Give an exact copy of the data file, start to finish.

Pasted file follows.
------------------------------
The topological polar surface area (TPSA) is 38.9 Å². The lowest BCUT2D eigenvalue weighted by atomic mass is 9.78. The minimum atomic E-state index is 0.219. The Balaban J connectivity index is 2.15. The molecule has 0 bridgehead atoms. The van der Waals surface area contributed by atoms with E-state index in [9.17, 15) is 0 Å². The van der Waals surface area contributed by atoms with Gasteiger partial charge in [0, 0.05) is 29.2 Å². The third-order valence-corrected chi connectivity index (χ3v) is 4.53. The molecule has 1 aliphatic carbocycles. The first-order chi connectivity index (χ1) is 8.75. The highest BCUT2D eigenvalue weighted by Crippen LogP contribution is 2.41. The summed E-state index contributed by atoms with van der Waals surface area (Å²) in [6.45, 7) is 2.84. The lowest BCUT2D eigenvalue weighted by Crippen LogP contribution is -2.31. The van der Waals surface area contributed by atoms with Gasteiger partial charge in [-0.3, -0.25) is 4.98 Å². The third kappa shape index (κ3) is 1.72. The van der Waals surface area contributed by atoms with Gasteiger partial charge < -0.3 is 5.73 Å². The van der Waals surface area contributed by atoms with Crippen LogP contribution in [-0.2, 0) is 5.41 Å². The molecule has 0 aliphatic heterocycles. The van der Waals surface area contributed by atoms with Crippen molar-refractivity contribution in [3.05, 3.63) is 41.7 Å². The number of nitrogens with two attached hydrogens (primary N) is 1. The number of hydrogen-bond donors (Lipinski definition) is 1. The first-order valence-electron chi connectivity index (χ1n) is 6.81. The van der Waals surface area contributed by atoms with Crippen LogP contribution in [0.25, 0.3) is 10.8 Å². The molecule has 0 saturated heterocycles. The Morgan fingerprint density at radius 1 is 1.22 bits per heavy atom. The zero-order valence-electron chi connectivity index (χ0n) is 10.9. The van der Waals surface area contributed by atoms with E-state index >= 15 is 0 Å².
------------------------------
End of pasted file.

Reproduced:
The topological polar surface area (TPSA) is 38.9 Å². The lowest BCUT2D eigenvalue weighted by atomic mass is 9.78. The minimum atomic E-state index is 0.219. The Balaban J connectivity index is 2.15. The molecule has 0 bridgehead atoms. The van der Waals surface area contributed by atoms with E-state index in [9.17, 15) is 0 Å². The van der Waals surface area contributed by atoms with Gasteiger partial charge in [0, 0.05) is 29.2 Å². The third-order valence-corrected chi connectivity index (χ3v) is 4.53. The molecule has 1 aliphatic carbocycles. The first-order chi connectivity index (χ1) is 8.75. The highest BCUT2D eigenvalue weighted by Crippen LogP contribution is 2.41. The summed E-state index contributed by atoms with van der Waals surface area (Å²) in [6.45, 7) is 2.84. The lowest BCUT2D eigenvalue weighted by Crippen LogP contribution is -2.31. The van der Waals surface area contributed by atoms with Gasteiger partial charge in [-0.3, -0.25) is 4.98 Å². The third kappa shape index (κ3) is 1.72. The van der Waals surface area contributed by atoms with Gasteiger partial charge < -0.3 is 5.73 Å². The van der Waals surface area contributed by atoms with Crippen LogP contribution in [-0.2, 0) is 5.41 Å². The molecule has 0 aliphatic heterocycles. The van der Waals surface area contributed by atoms with Crippen molar-refractivity contribution in [3.05, 3.63) is 41.7 Å². The number of nitrogens with two attached hydrogens (primary N) is 1. The number of hydrogen-bond donors (Lipinski definition) is 1. The first-order valence-electron chi connectivity index (χ1n) is 6.81. The van der Waals surface area contributed by atoms with Crippen LogP contribution in [0.25, 0.3) is 10.8 Å². The molecule has 0 saturated heterocycles. The Morgan fingerprint density at radius 1 is 1.22 bits per heavy atom. The zero-order valence-electron chi connectivity index (χ0n) is 10.9. The van der Waals surface area contributed by atoms with E-state index >= 15 is 0 Å².